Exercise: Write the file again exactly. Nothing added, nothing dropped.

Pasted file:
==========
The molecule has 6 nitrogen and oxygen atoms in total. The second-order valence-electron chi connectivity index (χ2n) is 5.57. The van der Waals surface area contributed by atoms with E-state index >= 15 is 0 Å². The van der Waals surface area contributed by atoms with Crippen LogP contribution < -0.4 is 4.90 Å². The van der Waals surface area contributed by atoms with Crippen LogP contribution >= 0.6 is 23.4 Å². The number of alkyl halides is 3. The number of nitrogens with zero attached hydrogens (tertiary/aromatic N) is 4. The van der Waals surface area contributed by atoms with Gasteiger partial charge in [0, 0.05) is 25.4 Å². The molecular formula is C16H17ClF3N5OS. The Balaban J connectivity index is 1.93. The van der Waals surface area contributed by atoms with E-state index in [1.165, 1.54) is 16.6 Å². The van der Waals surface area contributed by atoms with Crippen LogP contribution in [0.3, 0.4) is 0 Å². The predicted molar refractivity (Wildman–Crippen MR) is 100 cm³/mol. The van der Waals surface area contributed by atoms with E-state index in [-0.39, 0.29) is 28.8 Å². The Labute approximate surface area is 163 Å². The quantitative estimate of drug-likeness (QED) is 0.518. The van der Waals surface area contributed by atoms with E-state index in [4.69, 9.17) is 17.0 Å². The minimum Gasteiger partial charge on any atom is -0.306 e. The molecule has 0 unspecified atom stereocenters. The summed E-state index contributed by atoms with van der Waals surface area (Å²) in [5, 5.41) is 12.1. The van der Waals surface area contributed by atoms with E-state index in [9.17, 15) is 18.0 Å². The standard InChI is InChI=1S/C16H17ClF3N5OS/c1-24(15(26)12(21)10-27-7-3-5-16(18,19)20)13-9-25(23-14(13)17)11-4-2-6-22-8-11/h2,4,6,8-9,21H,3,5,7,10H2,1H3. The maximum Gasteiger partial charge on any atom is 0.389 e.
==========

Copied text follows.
The molecule has 6 nitrogen and oxygen atoms in total. The second-order valence-electron chi connectivity index (χ2n) is 5.57. The van der Waals surface area contributed by atoms with E-state index >= 15 is 0 Å². The van der Waals surface area contributed by atoms with Crippen LogP contribution < -0.4 is 4.90 Å². The van der Waals surface area contributed by atoms with Crippen LogP contribution >= 0.6 is 23.4 Å². The number of alkyl halides is 3. The number of nitrogens with zero attached hydrogens (tertiary/aromatic N) is 4. The van der Waals surface area contributed by atoms with Gasteiger partial charge in [0, 0.05) is 25.4 Å². The molecular formula is C16H17ClF3N5OS. The Balaban J connectivity index is 1.93. The van der Waals surface area contributed by atoms with E-state index in [1.165, 1.54) is 16.6 Å². The van der Waals surface area contributed by atoms with Crippen LogP contribution in [0.3, 0.4) is 0 Å². The predicted molar refractivity (Wildman–Crippen MR) is 100 cm³/mol. The van der Waals surface area contributed by atoms with E-state index in [-0.39, 0.29) is 28.8 Å². The Labute approximate surface area is 163 Å². The quantitative estimate of drug-likeness (QED) is 0.518. The van der Waals surface area contributed by atoms with E-state index in [4.69, 9.17) is 17.0 Å². The minimum Gasteiger partial charge on any atom is -0.306 e. The molecule has 0 unspecified atom stereocenters. The summed E-state index contributed by atoms with van der Waals surface area (Å²) in [5, 5.41) is 12.1. The van der Waals surface area contributed by atoms with E-state index in [9.17, 15) is 18.0 Å². The standard InChI is InChI=1S/C16H17ClF3N5OS/c1-24(15(26)12(21)10-27-7-3-5-16(18,19)20)13-9-25(23-14(13)17)11-4-2-6-22-8-11/h2,4,6,8-9,21H,3,5,7,10H2,1H3. The maximum Gasteiger partial charge on any atom is 0.389 e.